What the midterms foretell
This has been one hell of a week.
Since polls closed on the midterm elections just 50-something hours ago, Americans have already been whipped through President Trump's freewheeling press conference, the ouster of Jeff Sessions and imperilment of Robert Mueller's investigation, and yet another awful mass shooting. You could be forgiven for losing sight of the historic election we just witnessed.
So: Before we move on to the next scandal du jour, let's try to catalogue what we learned from the midterms, and what they tell us about the future.
1. Suburban voters and women are the key to political victory
This is what 2016 was supposed to look like. The well-to-do women in suburban Virginia, Philadelphia, Atlanta, Phoenix, and elsewhere were supposed to be aghast at the idea of a grotesque pig like Donald Trump occupying the White House. Many such women were indeed aghast, but not enough — or at least not enough college-educated white ones — to save Hillary Clinton.
This time was different.
Democratic gains in the House came in densely populated, educated and diverse enclaves around the country, around major liberal cities like New York and Philadelphia and also red-state population centers like Houston and Oklahoma City. The Republican Party's traditional base in these districts collapsed, with college-educated white voters joining with growing minority communities to repudiate President Trump and his party. [The New York Times]
What was the difference this time? Two years of President Trump in action, for one. Astoundingly competent candidate recruitment by the Democratic Party, for another. But the biggest reason: Hillary wasn't on the ballot! The political world is still overrating Trump's ability to defeat someone not named "Hillary Clinton."
2. The GOP legislative agenda is dead
In January 2017, I heard a member of the Republican congressional leadership make this candid observation: Historically, unified Republican control of the federal government lasts about 18 months; we need to make the most of it. They didn't. And, oh, how they didn't. They passed two major pieces of what I will characterize as ideological or "movement" legislation — the tax cuts and (if we're talking only of the House) an ObamaCare replacement.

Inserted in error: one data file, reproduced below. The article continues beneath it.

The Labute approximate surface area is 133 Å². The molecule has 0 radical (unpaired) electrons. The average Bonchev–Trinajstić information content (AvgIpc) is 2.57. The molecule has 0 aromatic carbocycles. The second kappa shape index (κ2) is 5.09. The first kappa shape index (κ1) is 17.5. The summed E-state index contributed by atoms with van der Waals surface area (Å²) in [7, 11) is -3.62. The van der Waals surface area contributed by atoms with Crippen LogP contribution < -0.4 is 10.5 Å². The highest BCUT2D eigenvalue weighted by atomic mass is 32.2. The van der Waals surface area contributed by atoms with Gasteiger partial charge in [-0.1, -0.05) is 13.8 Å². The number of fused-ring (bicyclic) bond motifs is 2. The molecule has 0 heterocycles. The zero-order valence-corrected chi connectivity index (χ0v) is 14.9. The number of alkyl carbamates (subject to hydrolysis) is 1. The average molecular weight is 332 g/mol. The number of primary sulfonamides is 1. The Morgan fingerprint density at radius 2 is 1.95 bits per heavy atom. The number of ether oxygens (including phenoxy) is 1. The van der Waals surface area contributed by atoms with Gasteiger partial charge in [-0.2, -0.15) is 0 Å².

The tax cuts were, if anything, a drag on Republican messaging this cycle, and health care was an unmitigated albatross. If we want to zoom out from movement politics, we could include spending on priorities like the military. But if, on the morning after Election Night 2016, Paul Ryan was salivating about systematic reform of entitlements and safety net programs, well … we now know the ending of that movie.
The Republican legislative agenda is dead, dead, dead.
3. The oversight and investigative power of Democrats is alive
Do you know how Trump would've failed to defeat even an unpopular candidate named Hillary Clinton? Picture a political universe in which no one knew about her Emails! Recall how that knowledge entered the political universe — through the machinations of the four-year-long House investigation of the Benghazi attack.
What will Democratic Reps. Elijah Cummings and Adam Schiff uncover over the next 18 months? We have no idea. But given the target-rich environment that is the ethical sewer of the Trump administration, I'd say the smart money is on Many Bad Things.
4. Democrats are repairing the cracks of the vaunted "blue wall"
The GOP won several high-profile races in states like Texas and Florida. It strengthened its grip on rural whites in states where you can rack up a lot of rural white votes — Missouri, Indiana, North Dakota. However, Democrats captured the statehouses of Michigan and Wisconsin. They cruised to easy wins in Pennsylvania.
So picture this: In 2020, the Democratic presidential candidate is not going to have to worry about states like Nevada, Virginia, and Colorado as much as Barack Obama and Hillary Clinton did. They appear comfortably if not cobalt blue. Arizona and Florida remain well within striking distance, if the razor-thin margins of victory in Senate races there are any indication. If the blue wall of the upper Midwest has indeed been fortified, then, at a minimum, the Obama 2012 states, minus Ohio, looks eminently doable for Democrats in '20.
5. We still have no idea what will happen next
Two years is an eternity in politics. We don't know what will happen with the economy. Trump seems to be taking the loss of the House in stride and crowing about gains in the Senate. If he doesn't believe he needs a course correction, he is nuts. An economic downturn would ruin him. If current trends continue, the Trump coalition will continue to die off. The situation doesn't look so dire now, because it is disproportionately represented in the Senate. But he cannot win re-election without his thin ribbon of Rust Belt crossovers. Bigger majorities of whites in Ohio and Missouri cannot help him in 2020.
And despite the ouster of Jeff Sessions, there's always the Mueller Report ...